Can we kill plastic once and for all? | How bad is plastic pollution on our planet?
Author : Amal Rahiman
Our planet is suffocating with plastic.
Plastic is bad – we already know this. We have all heard about plastic being in our food, in our soil, and even in our clothes.
It is a ubiquitous product in our lives, which is really unfortunate due to its damaging properties.
So how did it end up here?
Can we reverse plastic pollution, or is it already too late?
Let’s find out.
How Is Plastic Made?
Plastic is mostly made out of fossil fuels such as crude oil. Salt, coal, natural gas,
and cellulose are the other “ingredients” needed to make plastic.
These ingredients are then refined to form ethane and propane.
Ethan and propane undergo further processing with heat, also known as “cracking”,
to create ethylene and propylene.
These materials are then combined together through a catalyst, which then creates a
polymer fluff. This fluff is powdery in nature.
The polymer will be put into an extruder, where it gets melted and put into a pipe.
Once inside the pipe, the plastic turns into a long tube as it cools down.
This tube can be cut into small pellets and then is shipped to different factories to be
melted and molded. The molded shapes are used for bottles, food packaging,
medical devices, and much more.
The Consumption of Plastic:
Single-use plastics are those that cannot be recycled or reused and will have to be
dumped into growing landfills, where it continues to accumulate and not
According to the Australia-based organization, Minderoo Foundation, just 20
companies produced around 55% of global plastic waste. 100 companies were
responsible for more than 90% of global plastic waste.
All of this plastic is single-use plastic.
In individual terms, we use plastic every day. From the most obvious items like
plastic bags and straws to the less obvious items like clothes and teabags –
everything is plastic.
It is easily available, cheaper, and much less hassle.
But taking the easy way out every time is starting to show its effects.
We are now eating plastic, wearing plastic, swimming in plastic, and even breathing
in plastic. Micro-plastics can now be found in almost anything.
In fact, they have now been found in the placentas of unborn babies as well. They
are polluted even before being born. That is the extent of plastic pollution.
How Harmful Is Plastic to Our Ecosystem?
Around one-third of all plastic waste ends up in our soil or freshwater. Sewage is one
of the main reasons that cause microplastics to travel around, produced from
factories that handle plastic. The sludge from sewage is usually used as fertilizers for
fields. This is how they end up in our soils and water sources.
Plastic in nature can never lead to anything good. Mites, earthworms, and other soil
fauna are species that we don’t think of very often, but it is their healthy presence
that maintains the fertility of our soil. When plastics enter our soil, this fauna gets
poisoned, leading to their slow but gradual decrease.
Washing clothes is one of the biggest contributors to plastic particles in our water.
Washing synthetic materials like nylon, spandex, and polyester end up polluting our
water with tiny fibers of plastic. This waste water will be released into the open
environment where it goes on to pollute our water sources.
Another major culprit of plastic pollution in water is microbeads. Usually found in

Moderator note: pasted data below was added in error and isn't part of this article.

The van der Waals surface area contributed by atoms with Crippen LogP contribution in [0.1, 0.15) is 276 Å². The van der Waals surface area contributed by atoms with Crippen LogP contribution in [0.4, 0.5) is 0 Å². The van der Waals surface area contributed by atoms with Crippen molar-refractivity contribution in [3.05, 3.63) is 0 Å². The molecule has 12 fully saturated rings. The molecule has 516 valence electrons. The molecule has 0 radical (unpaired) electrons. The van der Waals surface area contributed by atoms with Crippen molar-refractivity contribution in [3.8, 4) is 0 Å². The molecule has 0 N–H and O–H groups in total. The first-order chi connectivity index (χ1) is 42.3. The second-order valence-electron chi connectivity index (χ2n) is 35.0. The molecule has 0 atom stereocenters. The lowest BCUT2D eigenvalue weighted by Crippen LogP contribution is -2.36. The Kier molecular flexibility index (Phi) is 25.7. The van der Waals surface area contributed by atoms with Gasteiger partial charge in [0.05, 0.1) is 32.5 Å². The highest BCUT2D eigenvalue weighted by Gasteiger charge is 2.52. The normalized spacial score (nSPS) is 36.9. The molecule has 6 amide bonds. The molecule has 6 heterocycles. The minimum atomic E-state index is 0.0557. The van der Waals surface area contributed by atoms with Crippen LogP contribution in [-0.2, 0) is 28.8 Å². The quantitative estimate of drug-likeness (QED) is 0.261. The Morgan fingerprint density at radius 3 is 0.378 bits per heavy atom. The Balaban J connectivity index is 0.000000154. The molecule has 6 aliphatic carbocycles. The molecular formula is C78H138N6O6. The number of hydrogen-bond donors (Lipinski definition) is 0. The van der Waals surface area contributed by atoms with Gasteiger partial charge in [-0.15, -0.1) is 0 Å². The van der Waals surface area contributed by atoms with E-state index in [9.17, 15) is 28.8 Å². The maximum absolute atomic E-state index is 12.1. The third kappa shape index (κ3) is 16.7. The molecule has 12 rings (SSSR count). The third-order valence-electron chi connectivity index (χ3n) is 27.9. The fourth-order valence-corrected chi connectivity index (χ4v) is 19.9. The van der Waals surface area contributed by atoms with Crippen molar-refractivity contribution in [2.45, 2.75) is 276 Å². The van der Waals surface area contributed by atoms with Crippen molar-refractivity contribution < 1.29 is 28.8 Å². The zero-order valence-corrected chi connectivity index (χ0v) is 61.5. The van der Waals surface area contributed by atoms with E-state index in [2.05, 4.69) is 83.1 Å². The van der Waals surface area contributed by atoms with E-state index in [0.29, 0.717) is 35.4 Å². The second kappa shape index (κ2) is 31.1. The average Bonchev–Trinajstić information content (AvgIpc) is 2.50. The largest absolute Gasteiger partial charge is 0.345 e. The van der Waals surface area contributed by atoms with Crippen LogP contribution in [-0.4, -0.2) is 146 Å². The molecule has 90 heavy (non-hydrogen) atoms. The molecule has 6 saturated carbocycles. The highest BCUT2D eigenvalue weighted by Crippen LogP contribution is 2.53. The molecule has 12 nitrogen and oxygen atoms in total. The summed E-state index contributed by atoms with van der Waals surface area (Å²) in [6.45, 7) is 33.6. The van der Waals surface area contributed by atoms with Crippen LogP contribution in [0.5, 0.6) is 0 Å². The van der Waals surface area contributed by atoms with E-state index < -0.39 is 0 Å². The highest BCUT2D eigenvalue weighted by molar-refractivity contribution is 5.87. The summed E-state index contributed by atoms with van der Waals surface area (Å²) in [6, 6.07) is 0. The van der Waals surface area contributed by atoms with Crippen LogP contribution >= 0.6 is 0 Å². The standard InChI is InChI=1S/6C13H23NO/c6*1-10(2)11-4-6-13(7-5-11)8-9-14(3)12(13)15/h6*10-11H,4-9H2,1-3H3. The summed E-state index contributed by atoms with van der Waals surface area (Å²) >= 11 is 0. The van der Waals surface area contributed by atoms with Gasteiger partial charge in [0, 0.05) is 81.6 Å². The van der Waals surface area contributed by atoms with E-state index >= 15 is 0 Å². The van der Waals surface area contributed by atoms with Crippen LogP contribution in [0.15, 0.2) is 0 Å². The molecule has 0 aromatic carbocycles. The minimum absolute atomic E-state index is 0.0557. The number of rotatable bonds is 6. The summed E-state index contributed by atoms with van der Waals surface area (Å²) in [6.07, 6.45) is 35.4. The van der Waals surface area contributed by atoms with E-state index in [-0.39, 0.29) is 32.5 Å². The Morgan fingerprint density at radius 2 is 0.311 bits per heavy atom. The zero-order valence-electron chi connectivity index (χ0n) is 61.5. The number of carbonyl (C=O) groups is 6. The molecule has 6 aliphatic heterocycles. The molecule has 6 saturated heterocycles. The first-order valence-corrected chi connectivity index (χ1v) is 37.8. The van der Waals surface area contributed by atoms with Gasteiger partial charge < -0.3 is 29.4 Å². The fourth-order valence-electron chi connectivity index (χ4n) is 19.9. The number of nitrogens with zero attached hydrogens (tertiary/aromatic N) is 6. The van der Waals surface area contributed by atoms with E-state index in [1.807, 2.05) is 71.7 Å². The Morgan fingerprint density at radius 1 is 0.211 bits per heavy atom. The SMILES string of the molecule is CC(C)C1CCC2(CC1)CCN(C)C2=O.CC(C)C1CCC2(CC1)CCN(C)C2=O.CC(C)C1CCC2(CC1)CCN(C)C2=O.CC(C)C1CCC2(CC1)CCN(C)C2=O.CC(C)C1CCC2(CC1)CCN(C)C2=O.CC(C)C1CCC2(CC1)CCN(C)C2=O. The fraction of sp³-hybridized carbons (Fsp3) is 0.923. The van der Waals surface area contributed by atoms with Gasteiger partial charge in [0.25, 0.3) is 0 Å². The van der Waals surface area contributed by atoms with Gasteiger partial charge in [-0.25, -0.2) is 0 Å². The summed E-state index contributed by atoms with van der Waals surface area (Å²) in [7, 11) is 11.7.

cosmetic items, they do not melt off, nor do they disintegrate. As they are washed
off, they end up in our waters, where they live for hundreds of years.
Plastic tends to break down into microplastics (<5mm in size), which then further
break down into nanoparticles (<0.1 micrometre in size). These nanoparticles can
travel through the wastewater and end up in our food. We then consume this plastic-
Although the amount of plastic we consume may be minuscule, we are constantly
consuming the same food. It is recommended to change your plastic water bottle
after a year of use, due to the toxicity of prolonged use of plastic. So, imagine the
harmful effects of having to consume plastic for our entire lifetime.
Benefits Of Recycling Plastic:
It is always better to recycle existing plastic than to buy new and increase the
demand. As we already know, plastic is made from burning fossil fuels, which
releases greenhouse gases into the atmosphere, leading to global warming and thus
climate change. Reducing our plastic consumption makes a huge difference in
tackling climate change.
Other than fighting climate change, when we reduce the production of plastic, we are
- consuming less energy and not wasting our finite natural resources
- reducing the burden on the ever-growing landfills
- promoting mindful consumption and protecting our environment
- saving money and reusing what we already have
- improving our health and the health of the future generations
What Can We Do to Solve Plastic Pollution?
There may not be much we can do about the existing plastic on our planet. What we
can do is reduce our consumption and not add to the existing plastic waste. Few
simple lifestyle changes can make a huge difference –
- Try to buy in bulk to reduce packaging waste
- Boycott cosmetics with microbeads
- Use biodegradable items wherever possible
- Reuse whatever plastic you currently have
- Stop using single-use plastic
- Educate others on plastic pollution
- RECYCLE! RECYCLE! RECYCLE!
Plastics take more than a hundred years to completely disintegrate, but even then,
there still may be nanoparticles existing. We may not be able to cut off plastic once
and for all immediately. It is a slow process and finding alternatives is not always
But we have to start now.
Before it is too late.
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